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Which of the 182 recipients that were awarded the Victoria Cross for their gallantry during the Indian Mutiny of 1857 is buried in Toronto, Ontario?

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The Indian Mutiny of 1857 – also called Sepoy Mutiny, the Indian Rebellion, or the First War of Indian Independence – began as a mutiny of sepoys (Indian soldiers in the service of a European power) of British East India Company's army on 10 May 1857, in the town of Meerut. Major hostilities followed throughout the northern Indian Gangetic Plain and central India until the fall of Gwalior on 20 June 1858. This outcome of this rebellion had substantive impact as it led to the dissolution of the East India Company in June 1858 and compelled the British to reorganize the army, the financial system, and the administration in India. With the institution and creation of the Victoria Cross on 29 January 1856 by Queen Victoria to "only be awarded to those officers or men who have served Us in the presence of the enemy, and shall have then performed some signal act of valour, or devotion to their country", it did not take long for acts of valour to be recognized during the Indian Rebellion.

It was only on the second day of the Mutiny, 11 May 1857, that George Forrest from the Bengal Veterans Establishment and John Buckley from the Commissariat Department in Delhi, India, proved themselves worthy of a Victoria Cross. In all, there were 182 recipients who received this pre-eminent distinction, including two that are buried in Canada. The first is Able Seaman William Hall who was conferred a Victoria Cross with a "blue riband for the Navy" and is buried in Hantsport, Nova Scotia (see posting No.5 dated 27 August) and the other is Private Denis Dempsey (c. 1826 – 9 January 1886) who received his with a "red riband for the Army" and is buried in Toronto, Ontario. Private Denis Dempsey was born in Rathmichael, Bray, Country Wicklow, a suburb in the south-east of Dublin, Ireland and at about 31 years of age, he joined as a private in the 1st Battalion of the 10th Regiment of Foot (later The Lincolnshire Regiment), British Army, during the Indian Rebellion. As recorded in The London Gazette of 17 February 1860, Private Denis Dempsey, No. 2134, was cited for performing acts of bravery on both 12 August 1857 and 14 March 1858: "For having, at Lucknow, on the 14th March, 1858, carried a Powder Bag through a burning village, with great coolness and gallantry, for the purpose of mining a passage in rear of the enemy's position. This he did, exposed to a very heavy fire from the enemy behind loopholed walls, and to an almost still greater danger from the sparks which flew in every direction from the blazing houses. Also, for having been the first man who entered the village of Jugdispore on the 12 August, 1857, under a most galling fire. Private Dempsey was likewise one of those who helped to carry Ensign Erskine, of the 10th Regiment, in the retreat from Arrah, in July, 1857."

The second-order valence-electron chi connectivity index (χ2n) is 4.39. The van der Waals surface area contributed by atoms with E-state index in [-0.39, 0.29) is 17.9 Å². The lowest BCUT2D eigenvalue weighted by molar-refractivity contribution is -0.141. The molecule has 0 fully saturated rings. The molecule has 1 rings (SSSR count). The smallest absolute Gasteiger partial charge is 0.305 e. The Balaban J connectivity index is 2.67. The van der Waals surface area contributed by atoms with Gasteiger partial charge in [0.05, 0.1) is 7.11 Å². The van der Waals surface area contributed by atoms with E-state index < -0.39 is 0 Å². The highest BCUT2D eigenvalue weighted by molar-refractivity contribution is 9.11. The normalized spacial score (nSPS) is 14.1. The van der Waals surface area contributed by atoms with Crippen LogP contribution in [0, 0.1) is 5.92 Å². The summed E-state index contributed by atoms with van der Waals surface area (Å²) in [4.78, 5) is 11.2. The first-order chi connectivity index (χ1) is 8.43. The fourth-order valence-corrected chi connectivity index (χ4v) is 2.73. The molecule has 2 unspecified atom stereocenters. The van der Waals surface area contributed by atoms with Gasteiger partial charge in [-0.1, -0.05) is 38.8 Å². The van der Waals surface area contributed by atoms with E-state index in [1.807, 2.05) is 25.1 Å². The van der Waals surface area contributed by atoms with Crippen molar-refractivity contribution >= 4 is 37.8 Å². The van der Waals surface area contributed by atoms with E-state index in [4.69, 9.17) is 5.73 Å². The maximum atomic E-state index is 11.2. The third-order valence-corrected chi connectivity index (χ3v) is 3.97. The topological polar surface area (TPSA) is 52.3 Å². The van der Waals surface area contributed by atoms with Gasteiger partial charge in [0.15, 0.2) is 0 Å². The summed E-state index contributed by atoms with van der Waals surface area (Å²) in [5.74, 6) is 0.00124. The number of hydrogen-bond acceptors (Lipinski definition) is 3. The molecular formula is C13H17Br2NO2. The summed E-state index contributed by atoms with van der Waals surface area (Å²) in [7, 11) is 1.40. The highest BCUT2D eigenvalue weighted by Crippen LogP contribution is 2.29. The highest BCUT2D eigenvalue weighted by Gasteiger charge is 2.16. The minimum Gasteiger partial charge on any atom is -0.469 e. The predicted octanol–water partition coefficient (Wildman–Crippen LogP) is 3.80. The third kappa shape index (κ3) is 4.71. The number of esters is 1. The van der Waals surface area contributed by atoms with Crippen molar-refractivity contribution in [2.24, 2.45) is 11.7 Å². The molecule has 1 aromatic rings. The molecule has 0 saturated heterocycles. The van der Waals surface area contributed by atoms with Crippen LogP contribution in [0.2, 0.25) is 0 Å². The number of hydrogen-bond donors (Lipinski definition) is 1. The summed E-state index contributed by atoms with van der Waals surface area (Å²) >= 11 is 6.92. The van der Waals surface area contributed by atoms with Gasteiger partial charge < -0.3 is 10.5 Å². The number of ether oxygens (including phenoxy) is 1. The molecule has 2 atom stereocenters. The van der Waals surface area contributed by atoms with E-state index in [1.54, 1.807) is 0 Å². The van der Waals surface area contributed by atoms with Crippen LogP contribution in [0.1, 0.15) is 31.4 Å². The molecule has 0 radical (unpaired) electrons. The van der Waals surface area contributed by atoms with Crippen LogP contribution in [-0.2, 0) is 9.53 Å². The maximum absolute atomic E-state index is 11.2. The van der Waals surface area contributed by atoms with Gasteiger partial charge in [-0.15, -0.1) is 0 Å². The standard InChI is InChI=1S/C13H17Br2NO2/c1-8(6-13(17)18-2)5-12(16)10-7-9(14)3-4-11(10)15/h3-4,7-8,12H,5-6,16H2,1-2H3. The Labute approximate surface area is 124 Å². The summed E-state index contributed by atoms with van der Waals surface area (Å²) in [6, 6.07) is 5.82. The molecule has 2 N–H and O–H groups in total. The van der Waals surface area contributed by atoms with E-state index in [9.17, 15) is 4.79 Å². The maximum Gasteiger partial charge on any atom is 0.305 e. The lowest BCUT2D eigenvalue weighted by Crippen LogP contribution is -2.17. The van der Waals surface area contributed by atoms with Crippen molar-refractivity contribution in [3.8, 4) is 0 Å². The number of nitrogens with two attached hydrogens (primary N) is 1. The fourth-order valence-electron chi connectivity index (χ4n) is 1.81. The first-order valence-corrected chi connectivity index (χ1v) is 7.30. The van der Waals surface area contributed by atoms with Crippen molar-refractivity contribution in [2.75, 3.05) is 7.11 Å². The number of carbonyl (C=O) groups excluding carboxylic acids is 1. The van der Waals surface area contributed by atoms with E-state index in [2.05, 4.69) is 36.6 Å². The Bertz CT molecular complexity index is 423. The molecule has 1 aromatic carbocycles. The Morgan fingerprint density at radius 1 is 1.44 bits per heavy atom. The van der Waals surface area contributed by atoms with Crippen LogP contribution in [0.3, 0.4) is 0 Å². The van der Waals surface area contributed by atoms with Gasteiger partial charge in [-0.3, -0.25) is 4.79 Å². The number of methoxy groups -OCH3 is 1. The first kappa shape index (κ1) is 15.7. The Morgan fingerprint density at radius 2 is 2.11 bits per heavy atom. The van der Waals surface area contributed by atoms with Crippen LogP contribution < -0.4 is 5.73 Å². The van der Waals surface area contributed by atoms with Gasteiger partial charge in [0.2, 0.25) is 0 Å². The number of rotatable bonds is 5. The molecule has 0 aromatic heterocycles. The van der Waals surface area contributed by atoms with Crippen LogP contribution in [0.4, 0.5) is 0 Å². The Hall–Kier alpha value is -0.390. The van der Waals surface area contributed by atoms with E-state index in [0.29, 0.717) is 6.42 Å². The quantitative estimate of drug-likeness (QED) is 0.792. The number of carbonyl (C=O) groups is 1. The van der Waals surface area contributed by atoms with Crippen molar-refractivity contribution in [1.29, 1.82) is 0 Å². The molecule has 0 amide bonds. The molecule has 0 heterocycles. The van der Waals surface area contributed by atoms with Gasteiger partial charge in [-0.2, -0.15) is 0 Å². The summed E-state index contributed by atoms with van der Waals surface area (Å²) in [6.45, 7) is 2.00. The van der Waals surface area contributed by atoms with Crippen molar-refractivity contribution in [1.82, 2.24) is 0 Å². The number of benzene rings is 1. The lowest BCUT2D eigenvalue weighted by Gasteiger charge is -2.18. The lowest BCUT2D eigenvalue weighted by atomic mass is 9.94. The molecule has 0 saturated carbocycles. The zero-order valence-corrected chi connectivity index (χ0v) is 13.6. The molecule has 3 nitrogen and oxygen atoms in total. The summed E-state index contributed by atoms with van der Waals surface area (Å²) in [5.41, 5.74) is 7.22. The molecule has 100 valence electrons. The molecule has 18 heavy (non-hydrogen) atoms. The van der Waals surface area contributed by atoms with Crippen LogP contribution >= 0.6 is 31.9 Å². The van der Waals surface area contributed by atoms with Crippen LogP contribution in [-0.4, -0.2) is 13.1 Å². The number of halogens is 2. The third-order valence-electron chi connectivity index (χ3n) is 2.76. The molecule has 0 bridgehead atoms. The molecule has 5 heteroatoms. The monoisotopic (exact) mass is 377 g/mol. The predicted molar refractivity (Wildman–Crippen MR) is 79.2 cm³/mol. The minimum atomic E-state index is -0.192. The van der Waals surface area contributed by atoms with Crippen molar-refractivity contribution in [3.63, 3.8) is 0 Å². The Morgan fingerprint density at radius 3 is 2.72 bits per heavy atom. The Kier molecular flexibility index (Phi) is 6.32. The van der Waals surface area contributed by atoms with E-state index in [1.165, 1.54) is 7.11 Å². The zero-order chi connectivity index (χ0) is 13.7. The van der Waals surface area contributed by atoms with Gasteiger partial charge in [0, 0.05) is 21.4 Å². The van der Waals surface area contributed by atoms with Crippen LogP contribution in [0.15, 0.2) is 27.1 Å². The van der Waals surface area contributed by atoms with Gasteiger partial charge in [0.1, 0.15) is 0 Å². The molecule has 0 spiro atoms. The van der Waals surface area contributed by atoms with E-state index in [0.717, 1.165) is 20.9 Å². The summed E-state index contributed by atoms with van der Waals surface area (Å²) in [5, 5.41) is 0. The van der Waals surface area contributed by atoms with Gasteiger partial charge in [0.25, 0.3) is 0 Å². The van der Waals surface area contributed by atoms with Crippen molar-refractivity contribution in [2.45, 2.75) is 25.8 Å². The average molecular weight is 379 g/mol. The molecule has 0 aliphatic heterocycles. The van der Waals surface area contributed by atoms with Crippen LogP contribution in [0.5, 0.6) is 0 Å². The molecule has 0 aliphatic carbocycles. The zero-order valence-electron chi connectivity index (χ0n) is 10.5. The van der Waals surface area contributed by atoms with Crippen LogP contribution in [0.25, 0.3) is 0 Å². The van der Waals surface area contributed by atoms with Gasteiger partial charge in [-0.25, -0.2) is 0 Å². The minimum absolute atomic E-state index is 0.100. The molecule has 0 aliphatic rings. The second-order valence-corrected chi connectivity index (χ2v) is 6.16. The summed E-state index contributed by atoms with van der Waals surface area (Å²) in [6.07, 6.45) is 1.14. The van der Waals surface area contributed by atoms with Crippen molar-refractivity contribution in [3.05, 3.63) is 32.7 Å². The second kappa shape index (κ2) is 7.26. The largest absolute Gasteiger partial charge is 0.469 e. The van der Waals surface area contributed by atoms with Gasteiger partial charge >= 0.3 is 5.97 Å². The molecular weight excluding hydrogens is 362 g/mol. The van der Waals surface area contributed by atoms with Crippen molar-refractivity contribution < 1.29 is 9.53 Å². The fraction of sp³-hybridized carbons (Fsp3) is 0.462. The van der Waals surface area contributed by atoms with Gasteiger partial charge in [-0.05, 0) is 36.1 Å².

The 10th Regiment of Foot including Private Dempsey returned to England in 1859 and during the following year, Queen Victoria presented Victoria Crosses to several individuals, including Private Dempsey, on 9 November 1860, the day her son, Albert Edward, the Prince of Wales (later Edward VII) turned nineteen. Dempsey continued his military service with the 10th Regiment as they were posted overseas for a period of 15 years, including Ireland (1862), the Cape Colony in South Africa (1864), Japan (1868 – 1871), Hong Kong (1871) and Singapore from 1872 until the battalion finally arrived in England in April 1877. After leaving the British Army, he immigrated to Canada and settled in Toronto where he died on 9 January 1886 at the age of 61. According to his death certificate, his profession was labourer and the cause of death was congestive pneumonia due to exposure. He is buried at Saint Michael's Cemetery, Toronto's oldest visible Catholic Cemetery and the resting place of many of Toronto's first Irish immigrants.

On this day, 9 January 2022, we commemorate the 136th anniversary of the death of Private Denis Dempsey, V.C. and also mark the more than 161 years since he was presented his Victoria Cross for his acts of valour in the presence of an enemy during the Indian Rebellion of 1857.

André M. Levesque

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